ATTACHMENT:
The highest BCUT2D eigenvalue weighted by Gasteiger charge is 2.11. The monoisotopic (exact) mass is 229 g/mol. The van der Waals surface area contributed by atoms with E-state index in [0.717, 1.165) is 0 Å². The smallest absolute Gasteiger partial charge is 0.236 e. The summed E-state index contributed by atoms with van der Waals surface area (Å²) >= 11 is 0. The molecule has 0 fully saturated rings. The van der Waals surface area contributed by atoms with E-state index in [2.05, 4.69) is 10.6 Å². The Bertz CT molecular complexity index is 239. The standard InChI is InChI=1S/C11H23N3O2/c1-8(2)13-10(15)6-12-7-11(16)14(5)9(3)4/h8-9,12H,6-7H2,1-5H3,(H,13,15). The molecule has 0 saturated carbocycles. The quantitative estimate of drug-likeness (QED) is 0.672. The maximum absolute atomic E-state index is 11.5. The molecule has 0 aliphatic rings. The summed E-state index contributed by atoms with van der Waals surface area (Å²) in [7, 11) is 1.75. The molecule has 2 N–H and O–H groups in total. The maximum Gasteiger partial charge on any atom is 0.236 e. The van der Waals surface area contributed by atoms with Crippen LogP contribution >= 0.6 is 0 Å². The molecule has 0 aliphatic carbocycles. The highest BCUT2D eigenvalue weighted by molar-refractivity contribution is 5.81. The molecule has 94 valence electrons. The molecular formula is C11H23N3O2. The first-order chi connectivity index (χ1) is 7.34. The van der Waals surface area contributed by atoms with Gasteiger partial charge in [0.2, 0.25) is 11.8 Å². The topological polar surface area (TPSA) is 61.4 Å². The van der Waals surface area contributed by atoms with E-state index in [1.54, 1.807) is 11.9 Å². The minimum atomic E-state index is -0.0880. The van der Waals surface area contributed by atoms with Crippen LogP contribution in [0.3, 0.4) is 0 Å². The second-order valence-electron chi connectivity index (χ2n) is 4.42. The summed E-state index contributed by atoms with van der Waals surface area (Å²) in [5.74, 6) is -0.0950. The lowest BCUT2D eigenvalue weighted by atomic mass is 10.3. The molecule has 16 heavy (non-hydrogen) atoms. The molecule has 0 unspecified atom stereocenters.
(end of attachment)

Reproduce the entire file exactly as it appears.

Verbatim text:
The highest BCUT2D eigenvalue weighted by Gasteiger charge is 2.11. The monoisotopic (exact) mass is 229 g/mol. The van der Waals surface area contributed by atoms with E-state index in [0.717, 1.165) is 0 Å². The smallest absolute Gasteiger partial charge is 0.236 e. The summed E-state index contributed by atoms with van der Waals surface area (Å²) >= 11 is 0. The molecule has 0 fully saturated rings. The van der Waals surface area contributed by atoms with E-state index in [2.05, 4.69) is 10.6 Å². The Bertz CT molecular complexity index is 239. The standard InChI is InChI=1S/C11H23N3O2/c1-8(2)13-10(15)6-12-7-11(16)14(5)9(3)4/h8-9,12H,6-7H2,1-5H3,(H,13,15). The molecule has 0 saturated carbocycles. The quantitative estimate of drug-likeness (QED) is 0.672. The maximum absolute atomic E-state index is 11.5. The molecule has 0 aliphatic rings. The summed E-state index contributed by atoms with van der Waals surface area (Å²) in [7, 11) is 1.75. The molecule has 2 N–H and O–H groups in total. The maximum Gasteiger partial charge on any atom is 0.236 e. The van der Waals surface area contributed by atoms with Crippen LogP contribution >= 0.6 is 0 Å². The molecule has 0 aliphatic carbocycles. The highest BCUT2D eigenvalue weighted by molar-refractivity contribution is 5.81. The molecule has 94 valence electrons. The molecular formula is C11H23N3O2. The first-order chi connectivity index (χ1) is 7.34. The van der Waals surface area contributed by atoms with Gasteiger partial charge in [0.2, 0.25) is 11.8 Å². The topological polar surface area (TPSA) is 61.4 Å². The van der Waals surface area contributed by atoms with E-state index in [1.54, 1.807) is 11.9 Å². The minimum atomic E-state index is -0.0880. The van der Waals surface area contributed by atoms with Crippen LogP contribution in [0.3, 0.4) is 0 Å². The second-order valence-electron chi connectivity index (χ2n) is 4.42. The summed E-state index contributed by atoms with van der Waals surface area (Å²) in [5.74, 6) is -0.0950. The lowest BCUT2D eigenvalue weighted by atomic mass is 10.3. The molecule has 16 heavy (non-hydrogen) atoms. The molecule has 0 unspecified atom stereocenters.